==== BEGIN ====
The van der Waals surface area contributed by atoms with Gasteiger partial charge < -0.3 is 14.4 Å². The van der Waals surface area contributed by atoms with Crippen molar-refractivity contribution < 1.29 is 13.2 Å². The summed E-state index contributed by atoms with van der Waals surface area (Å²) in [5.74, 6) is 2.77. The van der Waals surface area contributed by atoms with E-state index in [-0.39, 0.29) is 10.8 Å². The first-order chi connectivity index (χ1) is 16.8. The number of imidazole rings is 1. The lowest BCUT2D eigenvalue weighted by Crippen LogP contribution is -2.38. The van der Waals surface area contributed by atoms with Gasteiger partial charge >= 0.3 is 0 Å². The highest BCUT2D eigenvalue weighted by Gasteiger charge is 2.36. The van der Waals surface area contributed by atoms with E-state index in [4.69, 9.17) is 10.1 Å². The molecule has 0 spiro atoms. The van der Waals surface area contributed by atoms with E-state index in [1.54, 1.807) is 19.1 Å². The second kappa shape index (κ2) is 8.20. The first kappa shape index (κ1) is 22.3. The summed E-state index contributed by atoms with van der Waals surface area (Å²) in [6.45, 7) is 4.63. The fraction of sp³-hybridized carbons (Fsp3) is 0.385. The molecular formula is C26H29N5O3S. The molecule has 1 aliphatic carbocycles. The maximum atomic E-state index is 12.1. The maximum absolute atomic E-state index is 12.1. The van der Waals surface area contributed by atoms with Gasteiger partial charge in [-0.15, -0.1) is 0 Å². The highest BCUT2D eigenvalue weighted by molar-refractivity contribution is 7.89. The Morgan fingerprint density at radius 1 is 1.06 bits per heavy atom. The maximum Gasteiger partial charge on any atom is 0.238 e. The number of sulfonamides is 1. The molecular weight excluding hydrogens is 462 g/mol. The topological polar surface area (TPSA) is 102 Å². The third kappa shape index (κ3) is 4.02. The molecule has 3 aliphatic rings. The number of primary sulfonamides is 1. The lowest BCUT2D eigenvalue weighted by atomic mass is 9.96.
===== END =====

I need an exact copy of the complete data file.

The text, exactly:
The van der Waals surface area contributed by atoms with Gasteiger partial charge < -0.3 is 14.4 Å². The van der Waals surface area contributed by atoms with Crippen molar-refractivity contribution < 1.29 is 13.2 Å². The summed E-state index contributed by atoms with van der Waals surface area (Å²) in [5.74, 6) is 2.77. The van der Waals surface area contributed by atoms with E-state index in [-0.39, 0.29) is 10.8 Å². The first-order chi connectivity index (χ1) is 16.8. The number of imidazole rings is 1. The lowest BCUT2D eigenvalue weighted by Crippen LogP contribution is -2.38. The van der Waals surface area contributed by atoms with Gasteiger partial charge >= 0.3 is 0 Å². The highest BCUT2D eigenvalue weighted by Gasteiger charge is 2.36. The van der Waals surface area contributed by atoms with E-state index in [4.69, 9.17) is 10.1 Å². The molecule has 0 spiro atoms. The van der Waals surface area contributed by atoms with E-state index in [1.54, 1.807) is 19.1 Å². The second kappa shape index (κ2) is 8.20. The first kappa shape index (κ1) is 22.3. The summed E-state index contributed by atoms with van der Waals surface area (Å²) in [6.45, 7) is 4.63. The fraction of sp³-hybridized carbons (Fsp3) is 0.385. The molecular formula is C26H29N5O3S. The molecule has 1 aliphatic carbocycles. The maximum atomic E-state index is 12.1. The maximum absolute atomic E-state index is 12.1. The van der Waals surface area contributed by atoms with Gasteiger partial charge in [-0.15, -0.1) is 0 Å². The highest BCUT2D eigenvalue weighted by molar-refractivity contribution is 7.89. The Morgan fingerprint density at radius 1 is 1.06 bits per heavy atom. The maximum Gasteiger partial charge on any atom is 0.238 e. The number of sulfonamides is 1. The molecular weight excluding hydrogens is 462 g/mol. The topological polar surface area (TPSA) is 102 Å². The third kappa shape index (κ3) is 4.02. The molecule has 3 aliphatic rings. The number of primary sulfonamides is 1. The lowest BCUT2D eigenvalue weighted by atomic mass is 9.96.